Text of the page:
“A Big Heart Is Both a Clumsy and Delicate Thing”: Building Friendship and Community


My five-year-old and I went to her bestie’s house for a playdate a few weeks ago. As we gathered our things to say goodbye, her bestie waved her arms to get my attention and enthusiastically shouted, “I love you! I love you! I love you!” The next day while I was driving my kids to their activities, I thought about that moment and the many others with her like it, and I was inspired by her ability to love others without a second thought.

Two girls smiling together

After having recently listened to a podcast by Gabby Bernstein in which she challenged listeners to “celebrate the practice of witnessing,” I was making an extra effort to notice and record the little wonders from the universe each day. A whispering in my gut told me that moment was sacred. It was simple and profound. And since I was building the habit of witnessing, I needed to write it down. I sat at my computer to decipher what the universe was making known to me, and words spilled onto the page:

She bounced up and down,
Waving her five-year-old hand,
To catch my attention,
And speak heart to heart.
As I grabbed coats and shoes,
To leave out the door,
She insisted my adult ears heard,
“I love you! I love you! I love you!”

With my attention now turned,
I wrapped her in a hug,
As a knowing filled my body,
And the universe whispered to my heart,
That I needed to be still and notice,
Her gift which was made of the purest love.
As I bent down to wrap her in my arms,
I insisted her child’s heart heard,
“I love you too, I love you too—can I have a hug?”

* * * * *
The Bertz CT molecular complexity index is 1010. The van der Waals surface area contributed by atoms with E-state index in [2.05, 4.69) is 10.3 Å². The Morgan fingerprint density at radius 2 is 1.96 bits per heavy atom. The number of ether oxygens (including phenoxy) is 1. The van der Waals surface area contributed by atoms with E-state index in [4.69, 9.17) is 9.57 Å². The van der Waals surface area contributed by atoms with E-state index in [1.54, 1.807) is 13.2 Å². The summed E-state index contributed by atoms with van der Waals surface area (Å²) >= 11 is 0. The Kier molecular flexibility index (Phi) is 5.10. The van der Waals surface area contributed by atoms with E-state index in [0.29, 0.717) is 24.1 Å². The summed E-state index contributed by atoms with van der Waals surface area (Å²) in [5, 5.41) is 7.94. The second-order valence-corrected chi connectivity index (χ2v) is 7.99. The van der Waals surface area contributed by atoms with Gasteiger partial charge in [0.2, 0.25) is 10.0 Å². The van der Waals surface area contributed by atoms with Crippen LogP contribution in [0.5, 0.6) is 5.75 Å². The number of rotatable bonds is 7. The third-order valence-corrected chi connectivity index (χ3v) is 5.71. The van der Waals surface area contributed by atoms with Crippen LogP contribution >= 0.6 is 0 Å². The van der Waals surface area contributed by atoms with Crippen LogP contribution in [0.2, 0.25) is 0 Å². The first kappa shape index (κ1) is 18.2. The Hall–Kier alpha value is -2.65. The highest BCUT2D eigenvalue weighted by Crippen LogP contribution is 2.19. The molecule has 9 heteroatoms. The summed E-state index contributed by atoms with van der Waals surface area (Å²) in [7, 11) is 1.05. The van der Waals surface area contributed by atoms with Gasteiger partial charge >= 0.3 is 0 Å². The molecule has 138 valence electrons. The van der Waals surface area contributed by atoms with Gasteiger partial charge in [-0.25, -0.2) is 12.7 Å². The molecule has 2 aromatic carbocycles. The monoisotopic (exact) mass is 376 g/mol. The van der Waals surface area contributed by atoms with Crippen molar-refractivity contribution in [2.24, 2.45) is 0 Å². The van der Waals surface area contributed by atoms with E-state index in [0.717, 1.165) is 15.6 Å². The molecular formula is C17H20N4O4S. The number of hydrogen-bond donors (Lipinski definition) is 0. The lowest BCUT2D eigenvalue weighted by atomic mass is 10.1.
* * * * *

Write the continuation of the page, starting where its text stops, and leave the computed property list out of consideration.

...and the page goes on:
I drove home from her house,
And moved on with my day,
Until the significance of that moment
Hit me full force, making me ponder my ways.
I witnessed a child love with her whole heart,
With no guarantee of return,
And from her example, this adult heart learned,
That to love like a child is truly divine.

Universe, I will strive each day to—
Love more fully,
Give more freely,
Reach out without regret,
Forgive more often,
Hesitate less,
Follow my gut,
And expose my big heart in every way.

As a hesitant doer and chronic overthinker, loving with a big heart doesn’t come naturally. I’m more inclined to doubt my self-worth and worry how my words are perceived. However, whenever my impulse screams to stay small, I read this quote from Anne Lamott’s book, bird by bird: “A big heart is both a clumsy and delicate thing; it doesn’t protect itself and it doesn’t hide. It stands out, like a baby’s fontanel, where you can see the soul pulse through.” Nothing is more real, more beautiful than connecting with others on the soul level, and even though it brings a possibility of pain and rejection, it’s also the foundation — and as Brené Brown says, the only path forward — for a meaningful relationship.

Since moving to Oregon five years ago, I’ve been blessed with amazing friends who have loved me for who I am and have also had the courage to reveal their own true selves. To be surrounded by such inspiring people is a gift, one that I feel grateful for every. single. day. I believe people are put in our path for a reason, and my friends have become my people, my guides, my inspiration. They have taught me to love with my whole heart, and from their example, I’ve become a better friend and human. If you’re longing for this type of close connection, I hope this advice will be the inspiration you need.

Make it weird.

I regularly hang with three other moms who have become my go-to friends and confidants. We go out for drinks, text one another randomly, and sometimes have our kids play together. I was at work over the weekend, tired and feeling a little down, when one of these friends texted the quote, “Normalize telling your friends you love them. Tell them a lot. Make it weird.” Her text felt like a cherished hug. She didn’t have to reach out first to let us know she was thinking of us — but she did, and I love her for it. Her text was one of the many times she’s shown through her actions how to be a good friend. As I sorted books onto shelves, I chuckled and thought, “Wow, I can do that! I’m really good at making things weird already!” Her words gave me encouragement to follow my intuition, to send that text when I hesitate and give that hug when I might otherwise not. It reminded me it’s better to love hard than to not love at all. It’s okay, and even good, to make it weird.